EyeWorld/ASCRS reporting from ASCRS Winter Break in Park City, Utah, Saturday, February 1, 2020

 

EyeWorld/ASCRS reporting from ASCRS Winter Break in Park City, Utah, Saturday, February 1, 2020
The final day of the Winter Break program featured presentations on a variety of cataract and cornea topics.
Cataract surgery in corneal disease

In the first session of the day, Nicole Fram, MD, Los Angeles, California, discussed cataract surgery in corneal disease.

She began by discussing keratoconus. To make an educated decision, Dr. Fram said you need a thorough history, diagnostics and imaging, and experience and judgement. Preoperative considerations include careful consideration for IOL selection, knowing if the patient is contact lens dependent (and tolerant), knowing if the cornea is stable, knowing the optical status of the fellow eye, and knowing if the astigmatism is reproducible across devices and somewhat regular (if so, you could potentially use a toric IOL).

Dr. Fram shared a case presentation and shared that she uses topography, IOLMaster 700 (Carl Zeiss Meditec), and LENSTAR (Haag-Streit).

She also mentioned the importance of counseling the patient about IOL exchange prior to surgery.

Moving on to discuss RK, Dr. Fram called it “the gift the keeps on giving.” These patients often have hyperopic progression, AM to PM fluctuation, and hyperopic surprises, she said. It may be difficult to obtain the flattest K. She also advocated for caution using aberrometry and toric IOLs in these patients.

Dr. Fram shared some RK intraoperative considerations, recommending a corneal incision for up to 8 RK cuts or a scleral tunnel for 12 and above or for asymmetric cuts. She said to stain the capsule; avoid multifocal IOLs; avoid small diameter IOLs; use aspheric IOLs; use toric IOLs only if cylinder is reproducible; and prevent pressure elevation intraoperatively and postoperatively.

She also mentioned the importance of stability in topography postoperatively.

Dr. Fram concluded saying that these patients having cataract surgery who also have corneal disease must be counseled at length; the surgeon should be prepared to exchange the IOL, she said. Formulas and diagnostics are improving, she added, and there may be a role for corneal crosslinking in these patients or for pinhole technology (particularly for highly aberrated corneas).

Editors’ note: Dr. Fram has financial interests with a variety of ophthalmic companies.

Phaco hacks

During a Saturday session, Robert Cionni, MD, Salt Lake City, Utah, discussed “phaco hacks,” sharing some of the tips and tricks he has learned.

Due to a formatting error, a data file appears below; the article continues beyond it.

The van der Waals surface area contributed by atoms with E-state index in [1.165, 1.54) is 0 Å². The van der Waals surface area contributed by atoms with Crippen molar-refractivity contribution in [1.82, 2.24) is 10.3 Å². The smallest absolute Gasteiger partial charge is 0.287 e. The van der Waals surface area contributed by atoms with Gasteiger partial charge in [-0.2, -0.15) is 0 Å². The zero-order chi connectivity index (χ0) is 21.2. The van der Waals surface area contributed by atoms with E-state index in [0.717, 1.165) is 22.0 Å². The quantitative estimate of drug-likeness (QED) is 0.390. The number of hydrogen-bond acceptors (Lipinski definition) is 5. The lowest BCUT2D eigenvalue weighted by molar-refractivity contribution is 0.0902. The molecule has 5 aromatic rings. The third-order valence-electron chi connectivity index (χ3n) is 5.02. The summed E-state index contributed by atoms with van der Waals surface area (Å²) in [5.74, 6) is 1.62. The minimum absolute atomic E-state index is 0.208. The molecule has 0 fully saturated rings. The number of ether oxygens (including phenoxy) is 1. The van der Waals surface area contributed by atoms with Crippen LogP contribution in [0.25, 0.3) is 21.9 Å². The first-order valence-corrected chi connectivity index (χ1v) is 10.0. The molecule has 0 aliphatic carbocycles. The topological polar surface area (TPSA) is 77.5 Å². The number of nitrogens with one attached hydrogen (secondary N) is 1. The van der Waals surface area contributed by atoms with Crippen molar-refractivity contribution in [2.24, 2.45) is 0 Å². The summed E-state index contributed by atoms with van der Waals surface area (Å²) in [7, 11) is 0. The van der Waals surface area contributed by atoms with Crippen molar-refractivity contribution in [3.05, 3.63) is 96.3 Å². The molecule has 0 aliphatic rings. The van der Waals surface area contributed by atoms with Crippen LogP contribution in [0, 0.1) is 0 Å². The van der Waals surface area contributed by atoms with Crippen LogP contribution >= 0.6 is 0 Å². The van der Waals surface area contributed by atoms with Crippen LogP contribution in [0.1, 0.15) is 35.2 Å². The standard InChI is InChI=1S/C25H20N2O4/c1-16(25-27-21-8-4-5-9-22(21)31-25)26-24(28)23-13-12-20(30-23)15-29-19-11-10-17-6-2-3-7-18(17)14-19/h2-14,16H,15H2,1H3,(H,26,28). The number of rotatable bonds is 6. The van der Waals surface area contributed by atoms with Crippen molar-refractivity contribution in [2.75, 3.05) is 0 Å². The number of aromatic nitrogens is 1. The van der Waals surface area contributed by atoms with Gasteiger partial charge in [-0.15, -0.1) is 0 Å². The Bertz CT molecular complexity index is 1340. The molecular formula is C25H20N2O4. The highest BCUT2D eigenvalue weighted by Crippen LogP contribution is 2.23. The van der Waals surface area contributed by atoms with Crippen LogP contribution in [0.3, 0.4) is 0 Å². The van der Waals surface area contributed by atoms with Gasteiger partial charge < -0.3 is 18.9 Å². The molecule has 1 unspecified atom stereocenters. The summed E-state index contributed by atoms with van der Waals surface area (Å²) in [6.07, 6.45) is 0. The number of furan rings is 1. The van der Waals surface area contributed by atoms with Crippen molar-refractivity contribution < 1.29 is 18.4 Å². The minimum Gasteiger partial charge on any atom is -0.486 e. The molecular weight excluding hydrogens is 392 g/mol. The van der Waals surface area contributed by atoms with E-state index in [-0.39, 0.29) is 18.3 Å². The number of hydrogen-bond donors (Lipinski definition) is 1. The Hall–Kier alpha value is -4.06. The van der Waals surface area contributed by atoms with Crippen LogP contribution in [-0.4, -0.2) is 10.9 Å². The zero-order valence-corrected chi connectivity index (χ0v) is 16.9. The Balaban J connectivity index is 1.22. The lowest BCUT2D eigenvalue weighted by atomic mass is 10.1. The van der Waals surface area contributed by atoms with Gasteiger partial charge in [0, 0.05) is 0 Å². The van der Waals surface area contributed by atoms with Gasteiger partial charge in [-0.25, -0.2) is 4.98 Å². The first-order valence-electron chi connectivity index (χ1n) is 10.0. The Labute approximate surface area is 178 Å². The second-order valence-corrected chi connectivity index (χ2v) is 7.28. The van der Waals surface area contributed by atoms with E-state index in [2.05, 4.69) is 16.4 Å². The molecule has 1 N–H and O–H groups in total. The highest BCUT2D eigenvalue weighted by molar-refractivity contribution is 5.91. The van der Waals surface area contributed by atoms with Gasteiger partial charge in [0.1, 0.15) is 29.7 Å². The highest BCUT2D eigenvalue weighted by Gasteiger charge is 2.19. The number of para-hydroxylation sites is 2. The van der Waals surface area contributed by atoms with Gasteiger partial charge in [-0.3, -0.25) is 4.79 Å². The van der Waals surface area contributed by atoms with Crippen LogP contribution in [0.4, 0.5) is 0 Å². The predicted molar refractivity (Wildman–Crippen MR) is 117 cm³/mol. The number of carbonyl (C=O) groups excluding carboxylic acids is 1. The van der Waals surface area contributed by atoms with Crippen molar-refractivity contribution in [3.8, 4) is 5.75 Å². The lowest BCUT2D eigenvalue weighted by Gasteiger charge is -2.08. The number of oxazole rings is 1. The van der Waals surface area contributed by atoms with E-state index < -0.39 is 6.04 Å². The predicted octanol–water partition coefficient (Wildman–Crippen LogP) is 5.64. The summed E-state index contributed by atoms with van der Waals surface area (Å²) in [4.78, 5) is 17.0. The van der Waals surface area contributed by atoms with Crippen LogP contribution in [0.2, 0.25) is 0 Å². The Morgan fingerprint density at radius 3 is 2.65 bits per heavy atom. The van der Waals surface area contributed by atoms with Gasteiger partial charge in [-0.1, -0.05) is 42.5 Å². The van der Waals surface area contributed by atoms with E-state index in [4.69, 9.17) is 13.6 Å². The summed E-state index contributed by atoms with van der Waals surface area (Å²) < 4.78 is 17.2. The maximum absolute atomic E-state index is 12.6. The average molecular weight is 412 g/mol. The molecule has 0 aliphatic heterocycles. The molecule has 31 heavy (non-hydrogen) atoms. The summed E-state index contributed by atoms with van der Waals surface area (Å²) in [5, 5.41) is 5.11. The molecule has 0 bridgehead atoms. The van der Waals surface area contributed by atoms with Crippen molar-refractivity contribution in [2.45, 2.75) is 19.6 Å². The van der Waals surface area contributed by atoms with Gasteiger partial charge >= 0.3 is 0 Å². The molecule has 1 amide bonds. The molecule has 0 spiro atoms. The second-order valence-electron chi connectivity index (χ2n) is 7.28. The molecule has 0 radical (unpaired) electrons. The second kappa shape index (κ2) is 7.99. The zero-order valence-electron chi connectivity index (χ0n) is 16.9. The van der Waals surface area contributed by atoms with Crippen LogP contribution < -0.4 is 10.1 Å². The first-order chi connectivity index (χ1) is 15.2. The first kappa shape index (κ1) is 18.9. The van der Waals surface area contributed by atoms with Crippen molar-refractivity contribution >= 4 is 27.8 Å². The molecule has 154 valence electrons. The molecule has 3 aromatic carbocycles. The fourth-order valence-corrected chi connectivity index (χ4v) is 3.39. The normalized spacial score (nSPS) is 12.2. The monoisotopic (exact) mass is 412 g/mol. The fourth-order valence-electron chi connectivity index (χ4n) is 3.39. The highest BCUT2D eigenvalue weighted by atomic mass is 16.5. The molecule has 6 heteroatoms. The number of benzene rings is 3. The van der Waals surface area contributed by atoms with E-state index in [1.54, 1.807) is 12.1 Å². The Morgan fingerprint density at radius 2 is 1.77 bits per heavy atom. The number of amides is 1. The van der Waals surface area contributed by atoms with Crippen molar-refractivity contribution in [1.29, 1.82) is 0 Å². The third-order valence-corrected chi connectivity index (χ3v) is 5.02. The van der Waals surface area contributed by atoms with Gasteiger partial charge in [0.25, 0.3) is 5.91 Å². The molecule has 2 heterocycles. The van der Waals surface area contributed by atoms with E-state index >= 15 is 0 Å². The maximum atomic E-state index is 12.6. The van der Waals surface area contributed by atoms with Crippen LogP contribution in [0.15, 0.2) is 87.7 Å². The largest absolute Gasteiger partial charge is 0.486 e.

He first discussed hydrodissection, saying that he only hydrodissects one small area, and that’s usually all you need, he said. If one wave doesn’t do it, Dr. Cionni will decompress and then put in more fluid and decompress again. He added that he also really likes pre-chop because everything is already broken up, and you haven’t used any fluid or energy.

Dr. Cionni also highlighted how he generally uses a one-handed technique. Don’t put a second instrument in unless you need it, he said. This way, you will only have one spot of egress of fluid, and you will also have better stability and a more efficient procedure. Dr. Cionni said he generally doesn’t have to move the tip much. If things are coming to it, there’s no need to do manipulation, he said.

Dr. Cionni also suggested that if you have trouble with tremors during surgery, you can use your second hand to put the index finger right at the incision.

Editors’ note: Dr. Cionni has financial interests with Alcon and Morcher.

Corneal lumps and bumps

During her presentation on corneal lumps and bumps, Darcy Wolsey, MD, Salt Lake City, Utah, shared several case presentations.

She first highlighted a patient who was unhappy after a toric IOL. The patient had a small pterygium and huge wedge of Salzmann’s nodules.

Dr. Wolsey described Salzmann’s nodules as white/gray/bluish scar tissue bumps that are usually on the peripheral cornea. This can have vessels and can cause significant irregularity and flattening of the cornea. She also said to watch for mild subepithelial fibrosis (especially under the lid).